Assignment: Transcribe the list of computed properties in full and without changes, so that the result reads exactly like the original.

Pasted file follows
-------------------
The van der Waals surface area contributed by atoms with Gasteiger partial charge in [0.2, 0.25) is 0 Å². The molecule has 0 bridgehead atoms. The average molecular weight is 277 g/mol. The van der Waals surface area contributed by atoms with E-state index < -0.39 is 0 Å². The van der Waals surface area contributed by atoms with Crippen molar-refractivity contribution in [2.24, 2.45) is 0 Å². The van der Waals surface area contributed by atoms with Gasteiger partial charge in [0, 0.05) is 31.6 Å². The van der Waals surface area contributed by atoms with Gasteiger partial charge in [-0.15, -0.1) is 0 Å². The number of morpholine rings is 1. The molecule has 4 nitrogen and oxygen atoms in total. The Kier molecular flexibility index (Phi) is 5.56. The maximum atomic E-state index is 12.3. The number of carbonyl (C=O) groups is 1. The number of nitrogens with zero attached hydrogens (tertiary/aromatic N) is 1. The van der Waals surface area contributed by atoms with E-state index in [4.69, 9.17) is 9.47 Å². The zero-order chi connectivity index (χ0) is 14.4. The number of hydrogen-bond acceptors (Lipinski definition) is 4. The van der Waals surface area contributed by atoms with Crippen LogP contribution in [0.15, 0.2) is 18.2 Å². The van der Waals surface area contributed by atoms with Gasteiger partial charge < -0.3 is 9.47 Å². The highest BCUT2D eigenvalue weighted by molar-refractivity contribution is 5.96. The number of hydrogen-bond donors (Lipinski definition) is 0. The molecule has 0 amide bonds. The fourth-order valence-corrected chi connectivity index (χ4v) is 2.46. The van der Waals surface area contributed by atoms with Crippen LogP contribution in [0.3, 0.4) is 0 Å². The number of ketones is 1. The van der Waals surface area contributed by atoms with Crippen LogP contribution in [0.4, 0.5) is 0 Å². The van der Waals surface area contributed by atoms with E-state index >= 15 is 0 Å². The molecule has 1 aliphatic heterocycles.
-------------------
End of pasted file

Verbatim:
The van der Waals surface area contributed by atoms with Gasteiger partial charge in [0.2, 0.25) is 0 Å². The molecule has 0 bridgehead atoms. The average molecular weight is 277 g/mol. The van der Waals surface area contributed by atoms with E-state index < -0.39 is 0 Å². The van der Waals surface area contributed by atoms with Crippen molar-refractivity contribution in [2.24, 2.45) is 0 Å². The van der Waals surface area contributed by atoms with Gasteiger partial charge in [0, 0.05) is 31.6 Å². The van der Waals surface area contributed by atoms with Gasteiger partial charge in [-0.15, -0.1) is 0 Å². The number of morpholine rings is 1. The molecule has 4 nitrogen and oxygen atoms in total. The Kier molecular flexibility index (Phi) is 5.56. The maximum atomic E-state index is 12.3. The number of carbonyl (C=O) groups is 1. The number of nitrogens with zero attached hydrogens (tertiary/aromatic N) is 1. The van der Waals surface area contributed by atoms with E-state index in [4.69, 9.17) is 9.47 Å². The zero-order chi connectivity index (χ0) is 14.4. The number of hydrogen-bond acceptors (Lipinski definition) is 4. The van der Waals surface area contributed by atoms with Crippen LogP contribution in [0.15, 0.2) is 18.2 Å². The van der Waals surface area contributed by atoms with Gasteiger partial charge < -0.3 is 9.47 Å². The highest BCUT2D eigenvalue weighted by molar-refractivity contribution is 5.96. The number of hydrogen-bond donors (Lipinski definition) is 0. The molecule has 0 amide bonds. The fourth-order valence-corrected chi connectivity index (χ4v) is 2.46. The van der Waals surface area contributed by atoms with Crippen LogP contribution in [0.3, 0.4) is 0 Å². The number of ketones is 1. The van der Waals surface area contributed by atoms with Crippen LogP contribution in [0.4, 0.5) is 0 Å². The van der Waals surface area contributed by atoms with E-state index >= 15 is 0 Å². The molecule has 1 aliphatic heterocycles.